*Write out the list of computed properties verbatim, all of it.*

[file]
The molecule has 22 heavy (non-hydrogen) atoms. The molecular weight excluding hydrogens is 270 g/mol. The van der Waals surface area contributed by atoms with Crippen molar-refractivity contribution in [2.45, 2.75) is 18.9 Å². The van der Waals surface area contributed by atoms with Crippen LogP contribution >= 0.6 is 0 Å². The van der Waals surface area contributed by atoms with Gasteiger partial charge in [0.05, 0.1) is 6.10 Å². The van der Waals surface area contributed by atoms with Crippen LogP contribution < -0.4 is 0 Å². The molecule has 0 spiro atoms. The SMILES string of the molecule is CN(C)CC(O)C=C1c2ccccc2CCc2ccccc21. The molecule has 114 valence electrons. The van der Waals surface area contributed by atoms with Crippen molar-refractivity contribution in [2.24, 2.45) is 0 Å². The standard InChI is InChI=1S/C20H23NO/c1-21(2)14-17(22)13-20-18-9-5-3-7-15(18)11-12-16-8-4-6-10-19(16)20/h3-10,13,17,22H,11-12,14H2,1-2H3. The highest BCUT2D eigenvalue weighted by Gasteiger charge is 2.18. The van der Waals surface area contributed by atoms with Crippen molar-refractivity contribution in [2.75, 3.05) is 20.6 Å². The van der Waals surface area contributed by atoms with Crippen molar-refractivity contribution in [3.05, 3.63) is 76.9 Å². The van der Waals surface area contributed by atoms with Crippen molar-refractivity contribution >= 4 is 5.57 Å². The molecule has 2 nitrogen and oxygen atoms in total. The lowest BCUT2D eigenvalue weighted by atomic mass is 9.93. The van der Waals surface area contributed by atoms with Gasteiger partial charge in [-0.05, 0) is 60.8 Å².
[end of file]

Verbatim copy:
The molecule has 22 heavy (non-hydrogen) atoms. The molecular weight excluding hydrogens is 270 g/mol. The van der Waals surface area contributed by atoms with Crippen molar-refractivity contribution in [2.45, 2.75) is 18.9 Å². The van der Waals surface area contributed by atoms with Crippen LogP contribution >= 0.6 is 0 Å². The van der Waals surface area contributed by atoms with Gasteiger partial charge in [0.05, 0.1) is 6.10 Å². The van der Waals surface area contributed by atoms with Crippen LogP contribution < -0.4 is 0 Å². The molecule has 0 spiro atoms. The SMILES string of the molecule is CN(C)CC(O)C=C1c2ccccc2CCc2ccccc21. The molecule has 114 valence electrons. The van der Waals surface area contributed by atoms with Crippen molar-refractivity contribution in [2.24, 2.45) is 0 Å². The standard InChI is InChI=1S/C20H23NO/c1-21(2)14-17(22)13-20-18-9-5-3-7-15(18)11-12-16-8-4-6-10-19(16)20/h3-10,13,17,22H,11-12,14H2,1-2H3. The highest BCUT2D eigenvalue weighted by Gasteiger charge is 2.18. The van der Waals surface area contributed by atoms with Crippen molar-refractivity contribution in [2.75, 3.05) is 20.6 Å². The van der Waals surface area contributed by atoms with Crippen molar-refractivity contribution in [3.05, 3.63) is 76.9 Å². The van der Waals surface area contributed by atoms with Crippen molar-refractivity contribution >= 4 is 5.57 Å². The molecule has 2 nitrogen and oxygen atoms in total. The lowest BCUT2D eigenvalue weighted by atomic mass is 9.93. The van der Waals surface area contributed by atoms with Gasteiger partial charge in [-0.05, 0) is 60.8 Å².